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Pastor JJ Lim | Singapore
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Reformed Church in Singapore (Reformatorische gemeente in Singapore)
PERMANENT NOTICE
Posted by: Pilgrim Covenant Church 朝圣者圣约教会 | more..
10,200+ views | 1,600+ clicks | 1 user comments

The following article appeared in Reformatorisch Dagblad (Date : 26 Feb 2015)

Text: Janita van Hoeven ten Voorde

Photo’s: Jeff Low

Refo’s in Singapore. That sounds like an unlikely combination. But they are there, reformed Singaporeans. Every Sunday they come together on the seventh floor of an industrial building. Then you hear the sound of psalms and the Gospel of a rich Christ for a poor sinner.

It is sober in the reformed Pilgrim Covenant Church (PCC). No modern church building but a bare office space. No decorated wooden psalm board, but a white board where the psalms are noted down with a marker. The congregation sings only psalms. Without instruments, with a precantor.

PCC was founded in 1999 by PS JJ Lim. Jyh Jang Lim was working as an information technology engineer and was studying theology with the expectation to become a minister in the B-P Church, a fundamental church. For his studies he went for a period to Wales. There he came in contact with the reformed faith. His changing opinions on the Sabbath and worship principles resulted Ps. Lim in founding a reformed congregation when he came back. There was not such a church in Singapore. Since 2012 Ps. Linus Chua is serving the congregation as an associate pastor.

Through the whole Bible

The Bible is in the heart of the services in PCC. There are two Scripture readings and a forty-five minute sermon. The two pastor minister take turns and preach, as Calvin, through the whole Bible. In the evening sermons the Westminster Catechisms is used.
More than half of the ladies have the head covered. A principle that the ministers based on 1 Corinthians 11 heartily subscribe but what they don’t want to mandate to those who are convicted by heart themselves.

In a separate room about twenty five Chinese speaking come together, mainly elderly. The sermon is translated for them simultaneously. Once per month one of the pastors serves them in a separate service.

Children’s sounds are not rare during the service. Baby’s will join from after birth onwards. Young parents are sitting the back. If necessary they walk out of the room. Or are listening behind a separate glass-wall room.

And the young children are many. The reformed-Presbyterian church counts about 200 members and baptized children in many young families. The majority are first generation Christians from the Chinese race who have come to faith via Scottish, American or Australian mission work.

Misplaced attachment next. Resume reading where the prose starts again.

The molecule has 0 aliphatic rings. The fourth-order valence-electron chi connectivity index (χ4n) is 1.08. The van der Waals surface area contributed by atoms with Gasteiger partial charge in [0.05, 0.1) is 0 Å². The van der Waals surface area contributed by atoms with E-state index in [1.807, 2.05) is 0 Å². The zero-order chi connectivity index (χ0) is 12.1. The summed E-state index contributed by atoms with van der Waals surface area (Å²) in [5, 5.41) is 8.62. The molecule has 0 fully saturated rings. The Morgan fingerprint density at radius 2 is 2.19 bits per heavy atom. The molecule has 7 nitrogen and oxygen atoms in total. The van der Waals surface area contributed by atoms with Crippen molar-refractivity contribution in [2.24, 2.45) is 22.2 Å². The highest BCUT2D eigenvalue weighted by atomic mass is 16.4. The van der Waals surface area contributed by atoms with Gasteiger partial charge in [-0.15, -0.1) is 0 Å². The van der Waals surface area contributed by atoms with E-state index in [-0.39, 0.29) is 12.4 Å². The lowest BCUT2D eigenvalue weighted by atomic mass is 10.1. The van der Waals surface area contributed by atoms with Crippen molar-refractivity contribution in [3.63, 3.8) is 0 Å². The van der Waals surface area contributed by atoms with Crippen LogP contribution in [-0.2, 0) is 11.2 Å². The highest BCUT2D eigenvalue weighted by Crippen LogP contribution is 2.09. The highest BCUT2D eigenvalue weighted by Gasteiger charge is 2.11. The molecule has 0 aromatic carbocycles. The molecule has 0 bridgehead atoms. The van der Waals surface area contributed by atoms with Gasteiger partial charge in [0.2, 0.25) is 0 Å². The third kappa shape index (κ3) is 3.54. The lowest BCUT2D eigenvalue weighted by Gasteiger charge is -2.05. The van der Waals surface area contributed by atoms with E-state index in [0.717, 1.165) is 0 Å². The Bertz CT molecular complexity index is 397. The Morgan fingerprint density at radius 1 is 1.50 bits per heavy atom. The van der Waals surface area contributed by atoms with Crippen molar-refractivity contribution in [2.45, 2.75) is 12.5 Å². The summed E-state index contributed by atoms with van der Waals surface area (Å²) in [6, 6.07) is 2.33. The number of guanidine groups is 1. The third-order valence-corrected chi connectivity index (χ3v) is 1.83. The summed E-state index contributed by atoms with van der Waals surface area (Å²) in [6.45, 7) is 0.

Materialism

PCC stresses the importance of catechism and family worship. Practicing the baptism of children, they stress that God made His covenant with Abraham and his children. This in contrast to the growing Pentecostal and Baptist movements in Singapore that focus on adult baptism. After the morning service there are catechism classes for the whole church. There are also some other programs before the start of the evening service at 6.30pm. A couple of families, especially those who live further away, will stay in church the whole day.

To modern standards, PCC is not an very energetic or lively congregation, says Ps Lim. “But there may be spoken of as full of faith and good works. Many of her members are very serious about their walk with Christ, and seek make His name known by biblical obedience and witness.” The greatest threat for PCC is materialism and unbelief, says the minister. “The leaven of materialism threatens every believer in Singapore because we have been brought up under the principle that a man is valued according to how much he can achieve and gain in the things of this world. Unbelief is another assault, especially when most churches, including those which profess to be reformed have long ceased to emphasise the principles of for example Sabbath rest and worship practices.”

He is hopeful for the future of the Pilgrim Covenant Church. “I believe that the congregation is a planting of the Lord, and therefore He will preserve her unto the day of the Lord.” Simultaneously, stresses Ps. Lim, the reformed church must always be reforming. “We do not believe that reforming means changing to be more acceptable to the modern society. However, there are many things which we may have to improve on. For example, we can improve on congregation singing and our demonstration of love and warmth towards one another. Unless we build a stronger covenant community life, many will be tempted to leave for churches that are partially reformed or even not reformed simply because it feels better and freer to be in such congregations.”